In addition to causing poor ventilation distribution, lung interstitium involvement can potentially lead to structural changes in small airways, resulting in a loss of air flow that can reflect in increased ventilatory demand.14 We hypothesised that the structural disarray caused by the excessive secretion of collagen in the respiratory systems of SSc patients may be reflected in the N2SBW test. Thus, the present study sought to assess the usefulness of the N2SBW test in SSc patients and to correlate the parameters measured by the N2SBW test with the PFT indexes classically used in the follow-up of these patients, degree of dyspnoea, and CT findings.

MethodsPatients

This was a cross-sectional study conducted between December 2015 and July 2016 in which 66 consecutive SSc patients were evaluated. These patients were recruited from the Piquet Carneiro Polyclinic of the State University of Rio de Janeiro, Rio de Janeiro, Brazil. Patients ≥18 years of age of both genders who met the criteria for SSc diagnosis15 were included in the study. The following exclusion criteria were used: patients with a previous history of smoking or those who were current smokers; individuals with asthma; evidence of overlap with other connective tissue diseases, except Sjogren's syndrome; reports of infection within the previous four weeks; and inability to perform PFTs. The protocol was approved by the Research Ethics Committee of the Pedro Ernesto University Hospital of the State University of Rio de Janeiro, Rio de Janeiro, Brazil under the number CAAE- 50752615.9.0000.5259. All of the patients signed informed consent forms.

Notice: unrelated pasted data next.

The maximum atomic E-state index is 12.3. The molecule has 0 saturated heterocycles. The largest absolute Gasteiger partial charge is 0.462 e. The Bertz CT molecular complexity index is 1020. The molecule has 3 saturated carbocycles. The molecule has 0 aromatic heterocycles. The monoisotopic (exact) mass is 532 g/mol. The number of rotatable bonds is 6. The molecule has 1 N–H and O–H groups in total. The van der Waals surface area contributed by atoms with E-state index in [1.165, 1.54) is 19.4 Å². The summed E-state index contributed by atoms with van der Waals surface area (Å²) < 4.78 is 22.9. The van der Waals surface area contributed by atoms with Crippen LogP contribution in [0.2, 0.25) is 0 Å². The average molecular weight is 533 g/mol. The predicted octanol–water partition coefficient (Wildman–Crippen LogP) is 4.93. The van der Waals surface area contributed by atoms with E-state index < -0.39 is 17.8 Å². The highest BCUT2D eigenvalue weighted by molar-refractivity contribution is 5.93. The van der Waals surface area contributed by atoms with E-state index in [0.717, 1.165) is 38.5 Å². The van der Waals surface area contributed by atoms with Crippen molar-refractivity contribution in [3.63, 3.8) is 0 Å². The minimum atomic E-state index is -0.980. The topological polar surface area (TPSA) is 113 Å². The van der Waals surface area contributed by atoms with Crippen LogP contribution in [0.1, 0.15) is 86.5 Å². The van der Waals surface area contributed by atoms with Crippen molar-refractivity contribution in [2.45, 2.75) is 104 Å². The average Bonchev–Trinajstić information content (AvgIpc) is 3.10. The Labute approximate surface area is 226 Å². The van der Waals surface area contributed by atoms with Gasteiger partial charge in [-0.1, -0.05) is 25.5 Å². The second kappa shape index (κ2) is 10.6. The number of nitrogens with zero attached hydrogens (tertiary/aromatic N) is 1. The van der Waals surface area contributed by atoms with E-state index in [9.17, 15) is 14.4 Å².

Measurements

Dyspnoea was assessed by means of the modified Medical Research Council (mMRC) scale.16

Spirometry, body plethysmography, measurement of DLCO, and measurement of respiratory muscle strength were conducted with Collins Plus Pulmonary Function Testing Systems equipment (Warren E. Collins, Inc., Braintree, MA, USA) using the standardisation of the consensus statement.17 The Brazilian reference values were used,18–21 and the results are expressed as % predicted.

The N2SBW test was performed using the HDpft 3000 instrument (nSpire Health, Inc., Longmont, CO, USA). Briefly, individuals exhaled until the residual volume (RV) was reached and then inhaled 100% O2 until the total lung capacity was reached (TLC). Then, they slowly exhaled at a flow rate of approximately 0.3–0.5L/s until the RV was reached. The two indexes derived from the procedure are reported as % predicted22,23 and include the Phase III slopeN2SBW, which is the change in the concentration of N2 between 25% and 75% of the exhaled volume, and the closing volume/vital capacity (CV/VC), which is the portion of the VC that is exhaled after the airway begins to close. The N2SBW test was performed according to the recommendations of the consensus statement.11